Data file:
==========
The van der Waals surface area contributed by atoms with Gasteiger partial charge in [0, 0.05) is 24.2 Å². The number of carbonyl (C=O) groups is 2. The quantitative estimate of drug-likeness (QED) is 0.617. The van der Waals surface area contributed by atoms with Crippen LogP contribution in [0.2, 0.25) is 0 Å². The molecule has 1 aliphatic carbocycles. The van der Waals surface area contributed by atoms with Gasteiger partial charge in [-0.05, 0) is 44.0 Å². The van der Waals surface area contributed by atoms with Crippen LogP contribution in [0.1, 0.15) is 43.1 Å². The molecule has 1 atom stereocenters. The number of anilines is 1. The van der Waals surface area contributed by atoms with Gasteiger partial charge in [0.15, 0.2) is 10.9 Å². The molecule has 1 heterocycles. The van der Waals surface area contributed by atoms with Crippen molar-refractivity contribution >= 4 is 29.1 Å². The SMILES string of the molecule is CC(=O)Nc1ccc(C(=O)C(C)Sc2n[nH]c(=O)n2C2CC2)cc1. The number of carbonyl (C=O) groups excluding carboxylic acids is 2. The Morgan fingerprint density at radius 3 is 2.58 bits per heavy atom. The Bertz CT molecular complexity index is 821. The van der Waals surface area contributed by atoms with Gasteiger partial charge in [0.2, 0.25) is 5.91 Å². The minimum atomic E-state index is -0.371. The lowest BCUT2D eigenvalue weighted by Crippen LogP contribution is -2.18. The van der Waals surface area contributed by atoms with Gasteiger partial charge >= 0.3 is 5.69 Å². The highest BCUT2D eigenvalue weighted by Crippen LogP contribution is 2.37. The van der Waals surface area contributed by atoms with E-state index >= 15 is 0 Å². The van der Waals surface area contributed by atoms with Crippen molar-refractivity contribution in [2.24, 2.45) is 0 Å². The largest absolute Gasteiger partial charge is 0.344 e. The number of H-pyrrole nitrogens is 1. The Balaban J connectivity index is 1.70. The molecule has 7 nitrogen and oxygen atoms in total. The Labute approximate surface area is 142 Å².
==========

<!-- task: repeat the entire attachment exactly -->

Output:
The van der Waals surface area contributed by atoms with Gasteiger partial charge in [0, 0.05) is 24.2 Å². The number of carbonyl (C=O) groups is 2. The quantitative estimate of drug-likeness (QED) is 0.617. The van der Waals surface area contributed by atoms with Crippen LogP contribution in [0.2, 0.25) is 0 Å². The molecule has 1 aliphatic carbocycles. The van der Waals surface area contributed by atoms with Gasteiger partial charge in [-0.05, 0) is 44.0 Å². The van der Waals surface area contributed by atoms with Crippen LogP contribution in [0.1, 0.15) is 43.1 Å². The molecule has 1 atom stereocenters. The number of anilines is 1. The van der Waals surface area contributed by atoms with Gasteiger partial charge in [0.15, 0.2) is 10.9 Å². The molecule has 1 heterocycles. The van der Waals surface area contributed by atoms with Crippen molar-refractivity contribution >= 4 is 29.1 Å². The SMILES string of the molecule is CC(=O)Nc1ccc(C(=O)C(C)Sc2n[nH]c(=O)n2C2CC2)cc1. The number of carbonyl (C=O) groups excluding carboxylic acids is 2. The Morgan fingerprint density at radius 3 is 2.58 bits per heavy atom. The Bertz CT molecular complexity index is 821. The van der Waals surface area contributed by atoms with Gasteiger partial charge in [0.2, 0.25) is 5.91 Å². The minimum atomic E-state index is -0.371. The lowest BCUT2D eigenvalue weighted by Crippen LogP contribution is -2.18. The van der Waals surface area contributed by atoms with Gasteiger partial charge >= 0.3 is 5.69 Å². The highest BCUT2D eigenvalue weighted by Crippen LogP contribution is 2.37. The van der Waals surface area contributed by atoms with E-state index >= 15 is 0 Å². The van der Waals surface area contributed by atoms with Crippen molar-refractivity contribution in [2.24, 2.45) is 0 Å². The largest absolute Gasteiger partial charge is 0.344 e. The number of H-pyrrole nitrogens is 1. The Balaban J connectivity index is 1.70. The molecule has 7 nitrogen and oxygen atoms in total. The Labute approximate surface area is 142 Å².